There he discovered that he had forgotten to turn off the water; it still ran in a strong stream down the drain. He washed his hands again, this time drying them on a paper towel he carefully dropped in the trashcan. A search of Starsky's cupboards and refrigerator left him with the decision to make hamburgers and macaroni and cheese. That pleased Hutch because only last week they had served that as the menu for a practice meal his therapy class had cooked. Concentrating hard, he calculated the steps necessary to get everything done correctly. Shape burgers. Boil water. Turn on oven... He hesitated. What if Starsky didn't come home when the hamburgers were cooked? They'd get cold. Or overdone. Cook the macaroni, but let the burgers wait. Satisfied with his decision, Hutch checked the pan of water and macaroni he'd set on the stove. It wasn't boiling yet. He went to sit on the couch until it did.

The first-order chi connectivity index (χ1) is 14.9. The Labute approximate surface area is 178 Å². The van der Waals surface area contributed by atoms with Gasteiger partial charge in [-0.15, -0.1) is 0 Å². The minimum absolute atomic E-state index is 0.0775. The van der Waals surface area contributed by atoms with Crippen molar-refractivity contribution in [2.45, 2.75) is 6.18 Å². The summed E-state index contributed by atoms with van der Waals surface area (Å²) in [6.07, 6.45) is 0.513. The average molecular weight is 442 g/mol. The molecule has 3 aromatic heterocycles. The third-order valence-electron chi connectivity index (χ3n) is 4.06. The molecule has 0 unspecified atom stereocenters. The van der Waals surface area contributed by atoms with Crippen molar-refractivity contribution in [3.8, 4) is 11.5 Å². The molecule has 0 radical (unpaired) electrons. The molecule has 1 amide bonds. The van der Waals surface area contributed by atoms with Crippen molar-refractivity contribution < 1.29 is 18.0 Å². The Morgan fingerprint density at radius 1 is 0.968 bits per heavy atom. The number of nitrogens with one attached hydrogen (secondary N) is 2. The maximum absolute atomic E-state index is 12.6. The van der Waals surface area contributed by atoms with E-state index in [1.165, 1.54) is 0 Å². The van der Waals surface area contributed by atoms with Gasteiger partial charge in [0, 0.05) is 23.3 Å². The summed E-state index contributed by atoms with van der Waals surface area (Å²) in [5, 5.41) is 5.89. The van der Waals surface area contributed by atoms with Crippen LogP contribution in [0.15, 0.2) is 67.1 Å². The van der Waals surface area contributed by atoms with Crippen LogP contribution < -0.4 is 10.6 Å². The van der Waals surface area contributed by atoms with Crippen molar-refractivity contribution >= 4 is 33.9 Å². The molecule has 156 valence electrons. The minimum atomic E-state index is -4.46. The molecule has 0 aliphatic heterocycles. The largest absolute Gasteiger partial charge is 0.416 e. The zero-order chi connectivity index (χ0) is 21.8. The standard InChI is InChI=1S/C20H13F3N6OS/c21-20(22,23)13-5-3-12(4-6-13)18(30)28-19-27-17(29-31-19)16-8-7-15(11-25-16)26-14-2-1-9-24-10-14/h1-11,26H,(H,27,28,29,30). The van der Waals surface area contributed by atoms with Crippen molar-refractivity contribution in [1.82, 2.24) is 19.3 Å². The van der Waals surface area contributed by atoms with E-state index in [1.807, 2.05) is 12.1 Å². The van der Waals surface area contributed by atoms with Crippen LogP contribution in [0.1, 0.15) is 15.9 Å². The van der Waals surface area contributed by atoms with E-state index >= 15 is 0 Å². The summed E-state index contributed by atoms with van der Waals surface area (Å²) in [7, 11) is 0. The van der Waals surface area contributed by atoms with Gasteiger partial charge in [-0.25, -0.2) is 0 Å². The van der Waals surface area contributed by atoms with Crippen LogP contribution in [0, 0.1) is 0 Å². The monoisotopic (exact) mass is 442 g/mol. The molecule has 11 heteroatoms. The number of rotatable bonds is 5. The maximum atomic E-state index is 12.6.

What was Starsky doing right now, he wondered. Questioning a suspect? Hutch remembered how they had done that before. Most often, he'd play the good guy, gregarious, fair-minded, pointing out to the prisoner that his hot-headed buddy was likely to do bodily harm if the truth wasn't forthcoming. Other times, they'd reverse the tactic. Or both of us would play hardnosed... Had to be, out on those streets we patrolled... Lost in the past, he tried to visualize how he and Starsky would be doing things now. He's a lieutenant so we wouldn't be partners. God, I miss working with him so much. Just miss working, for that matter. Filling the days with repetitious exercises and therapy didn't make a man of thirty-five -- thirty-seven, he corrected with a twinge -- feel exactly fulfilled. I want to work, do something! I just want to feel useful.